Everyone holds Sweden as this example. People point to Sweden saying, “They didn’t shut down, look at them, they’re doing fine.”

What Sweden did was educate its citizens and made everything voluntary. They put the onus on their citizens instead of imposing strict restrictions and enforcing them. In that scenario, you’re only as safe as the behavior of your citizens. To get to that point for us, people need to understand we’re still early in this pandemic and it is going to go on for a long time. Our worst days are likely ahead of us in the majority of the United States and the world, for that matter. Only by acknowledging this, accepting it, and realizing that the way each one of us acts individually determines the health of our communities can we begin to move forward and take the steps we need to take to get through this.

Right now, the government is starting to back off restrictions and going forward hopefully will be telling us less and less what to do as individuals. Ultimately, if we do what we need to from a public health perspective, we can limit the growth of this disease. If we keep infection rates low, we can open up society more and more, and hopefully that translates to alleviating some of the economic pain inflicted by this disease. But if we act recklessly, and this thing gets out of control, then we’ll have overwhelmed hospitals, an increased mortality rate, more restrictions, more economic pain, and potentially another shutdown. Nobody wants that.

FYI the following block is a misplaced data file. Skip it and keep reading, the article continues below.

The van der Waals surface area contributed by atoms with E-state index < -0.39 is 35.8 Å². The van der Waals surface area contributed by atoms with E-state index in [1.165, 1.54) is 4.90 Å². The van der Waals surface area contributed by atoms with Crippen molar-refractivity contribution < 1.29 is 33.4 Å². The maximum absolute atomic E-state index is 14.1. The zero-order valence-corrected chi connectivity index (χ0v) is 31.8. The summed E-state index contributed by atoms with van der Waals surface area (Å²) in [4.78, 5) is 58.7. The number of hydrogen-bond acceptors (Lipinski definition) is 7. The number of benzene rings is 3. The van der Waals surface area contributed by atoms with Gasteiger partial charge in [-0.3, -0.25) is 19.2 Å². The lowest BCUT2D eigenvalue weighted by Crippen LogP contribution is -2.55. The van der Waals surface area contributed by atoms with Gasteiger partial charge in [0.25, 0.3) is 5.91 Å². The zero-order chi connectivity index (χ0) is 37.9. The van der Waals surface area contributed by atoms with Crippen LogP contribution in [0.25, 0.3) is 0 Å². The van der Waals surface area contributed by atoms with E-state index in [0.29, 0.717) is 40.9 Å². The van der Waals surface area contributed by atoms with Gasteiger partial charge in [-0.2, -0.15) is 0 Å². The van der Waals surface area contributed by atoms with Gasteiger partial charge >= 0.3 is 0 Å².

Right now, if you’ve been social distancing and your friends and family have been too, should you go hang out with them? It feels like if you haven’t gotten COVID yet, or don’t have anyone close to you who has gotten it, that you’re in the clear. Is this a false sense of security? 

If you go over to some friend’s houses and you sit and stay six feet apart from each other, wear a mask, don’t touch your face, and wash your hands after you touch a communal area, the chances of you getting infected is very low. You only have to slip up once to get infected but if we are all smart and consistent it’s not hard to protect yourself.